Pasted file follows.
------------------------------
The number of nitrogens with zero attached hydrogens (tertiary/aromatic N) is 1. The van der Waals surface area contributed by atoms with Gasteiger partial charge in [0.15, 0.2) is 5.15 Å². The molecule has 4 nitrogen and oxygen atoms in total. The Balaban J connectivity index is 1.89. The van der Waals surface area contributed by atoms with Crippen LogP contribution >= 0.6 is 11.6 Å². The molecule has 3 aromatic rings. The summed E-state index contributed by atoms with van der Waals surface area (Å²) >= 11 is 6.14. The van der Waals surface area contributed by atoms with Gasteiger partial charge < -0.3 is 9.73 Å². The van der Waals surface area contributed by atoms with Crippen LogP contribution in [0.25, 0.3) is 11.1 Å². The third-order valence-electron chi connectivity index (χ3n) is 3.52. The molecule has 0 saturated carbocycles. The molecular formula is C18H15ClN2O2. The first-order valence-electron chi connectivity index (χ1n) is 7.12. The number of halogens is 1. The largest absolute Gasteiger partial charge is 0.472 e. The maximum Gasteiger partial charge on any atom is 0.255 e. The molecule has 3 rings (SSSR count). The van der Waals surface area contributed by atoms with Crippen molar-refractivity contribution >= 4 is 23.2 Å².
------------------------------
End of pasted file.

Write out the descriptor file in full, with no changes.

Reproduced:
The number of nitrogens with zero attached hydrogens (tertiary/aromatic N) is 1. The van der Waals surface area contributed by atoms with Gasteiger partial charge in [0.15, 0.2) is 5.15 Å². The molecule has 4 nitrogen and oxygen atoms in total. The Balaban J connectivity index is 1.89. The van der Waals surface area contributed by atoms with Crippen LogP contribution >= 0.6 is 11.6 Å². The molecule has 3 aromatic rings. The summed E-state index contributed by atoms with van der Waals surface area (Å²) >= 11 is 6.14. The van der Waals surface area contributed by atoms with Gasteiger partial charge < -0.3 is 9.73 Å². The van der Waals surface area contributed by atoms with Crippen LogP contribution in [0.25, 0.3) is 11.1 Å². The third-order valence-electron chi connectivity index (χ3n) is 3.52. The molecule has 0 saturated carbocycles. The molecular formula is C18H15ClN2O2. The first-order valence-electron chi connectivity index (χ1n) is 7.12. The number of halogens is 1. The largest absolute Gasteiger partial charge is 0.472 e. The maximum Gasteiger partial charge on any atom is 0.255 e. The molecule has 3 rings (SSSR count). The van der Waals surface area contributed by atoms with Crippen molar-refractivity contribution >= 4 is 23.2 Å².